I have a steal on rent. Right now I am paying $400 per month. I knew the landlord so he cut me a good deal. However, most people in this neighborhood pay more like $600-$800 per person per month. In a 4 bedroom house that is easily $2400-$3200 per month. Mortgage payments might be less than that.
People around the country are making similar discoveries. People are finding that buying a house or condo costs less per month than renting. It is important to note that this is on a cash flow basis only, buying is almost always a better decision in the long run for net worth and investing.
If you were wondering how this works, I am glad you are here. That is exactly what I was planning to tell you.
So, lets say you pick an average neighborhood in Denver, Colorado, my hometown. Lets say average rents are $600-$800, as described above. Now lets say you can buy a house for $200,000. At current rates, if you put 20% down, your monthly payment might be as low as $1,050 per month. If you live with a roommate at only $500 per month, you are making money.
Let’s look at this through another lens. If you live about 15 minutes down the road, you can find a great downtown apartment for $1200 per month. Condos in the same neighborhood start below $200,000. At the same rates, you can see the $200 cash flow savings per month.
If you are starting to think entrepreneurial, I am in a neighborhood near a campus with many renters. You can buy a $200,000 house with 4 bedrooms and charge $600 per room per month. After your mortgage payment, you are making $1200 per month in profit. Given there are other costs of owning the home, you get the idea of how this works.
Someone I know used that logic when he bought a house. He lived in it with three other roommates for a couple of years. They were each paying him $500 plus their share of utilities. Based on the price of nearby houses, he was not making a lot, but his rent was free. He has since moved out and rents the extra room for $500, ensuring a monthly profit of at least $500. At the end, he is also building equity in the house on the renter’s dime.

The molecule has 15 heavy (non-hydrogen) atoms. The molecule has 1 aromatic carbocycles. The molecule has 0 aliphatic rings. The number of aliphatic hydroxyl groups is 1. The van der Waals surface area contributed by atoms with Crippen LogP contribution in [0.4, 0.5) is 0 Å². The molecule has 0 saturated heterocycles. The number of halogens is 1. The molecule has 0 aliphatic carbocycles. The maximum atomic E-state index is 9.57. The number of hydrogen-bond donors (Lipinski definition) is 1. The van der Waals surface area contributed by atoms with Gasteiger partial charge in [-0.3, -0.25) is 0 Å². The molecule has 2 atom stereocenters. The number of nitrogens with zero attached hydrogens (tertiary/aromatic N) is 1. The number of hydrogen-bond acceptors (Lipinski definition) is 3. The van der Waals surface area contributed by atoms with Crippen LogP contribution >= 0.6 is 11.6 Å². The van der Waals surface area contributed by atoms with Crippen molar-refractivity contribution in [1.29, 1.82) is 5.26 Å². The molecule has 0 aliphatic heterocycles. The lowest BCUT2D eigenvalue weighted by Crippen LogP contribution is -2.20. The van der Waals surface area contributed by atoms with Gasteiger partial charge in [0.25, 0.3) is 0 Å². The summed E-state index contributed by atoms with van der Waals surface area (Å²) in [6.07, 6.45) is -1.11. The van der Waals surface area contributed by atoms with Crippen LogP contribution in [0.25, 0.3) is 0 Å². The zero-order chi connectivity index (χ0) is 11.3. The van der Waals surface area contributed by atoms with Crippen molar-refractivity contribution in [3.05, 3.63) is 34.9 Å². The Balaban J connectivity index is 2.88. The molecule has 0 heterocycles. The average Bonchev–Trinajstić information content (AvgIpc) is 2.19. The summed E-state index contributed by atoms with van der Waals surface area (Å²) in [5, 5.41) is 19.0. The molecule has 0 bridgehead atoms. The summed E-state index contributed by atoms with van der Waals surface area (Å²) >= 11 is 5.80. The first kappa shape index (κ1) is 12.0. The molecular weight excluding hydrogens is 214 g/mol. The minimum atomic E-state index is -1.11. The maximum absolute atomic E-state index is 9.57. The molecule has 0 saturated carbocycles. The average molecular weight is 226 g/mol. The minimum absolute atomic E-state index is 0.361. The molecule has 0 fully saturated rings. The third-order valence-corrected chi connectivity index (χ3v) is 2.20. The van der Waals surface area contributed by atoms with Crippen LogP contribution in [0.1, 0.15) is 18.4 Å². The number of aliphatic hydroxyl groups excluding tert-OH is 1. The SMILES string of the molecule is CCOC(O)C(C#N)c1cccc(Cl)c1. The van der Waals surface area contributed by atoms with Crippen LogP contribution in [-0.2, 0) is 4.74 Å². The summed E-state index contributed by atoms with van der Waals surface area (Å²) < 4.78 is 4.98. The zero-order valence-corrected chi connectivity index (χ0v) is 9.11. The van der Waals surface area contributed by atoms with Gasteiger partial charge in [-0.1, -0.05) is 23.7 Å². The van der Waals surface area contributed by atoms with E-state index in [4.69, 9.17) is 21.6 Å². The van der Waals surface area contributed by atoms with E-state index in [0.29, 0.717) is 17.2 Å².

So, if you are looking to move sometime in the near future, it might be a good idea to look at buying too. You could save money, or make money, in the long run.
Is buying always better than renting?
Some people, such as Ramit at I Will Teach You to Be Rich, go on and on about how renting is the best way to go for most of us. Others say that renting is throwing money away. Few people, though, have a real tool to tell you which is best for you. Steadfast Finances stumbled upon a great tool from the New York Times that does just that.
I’m not saying it’s never better to rent than buy, nor am I saying it’s better to always buy than rent. I’m saying you need to do the research and you should understand that multiple variables are going to come into play. Such as:
- Length of time you’ll be in the home.
Totalcost of home
- Monthly mortgage payment vs. monthly rent payment.
Truecost of home ownership (taxes, insurance, maintenance, etc.) vs. maintenance free living as a renter.
- Percent decline of home from real estate bubble prices (not a factor in
Follow his advice and make your way to the New York Times the next time you are looking at renewing your lease or if you are on the verge of a home purchase.
This post was originally published on July 31, 2009 and updated on June 20, 2019.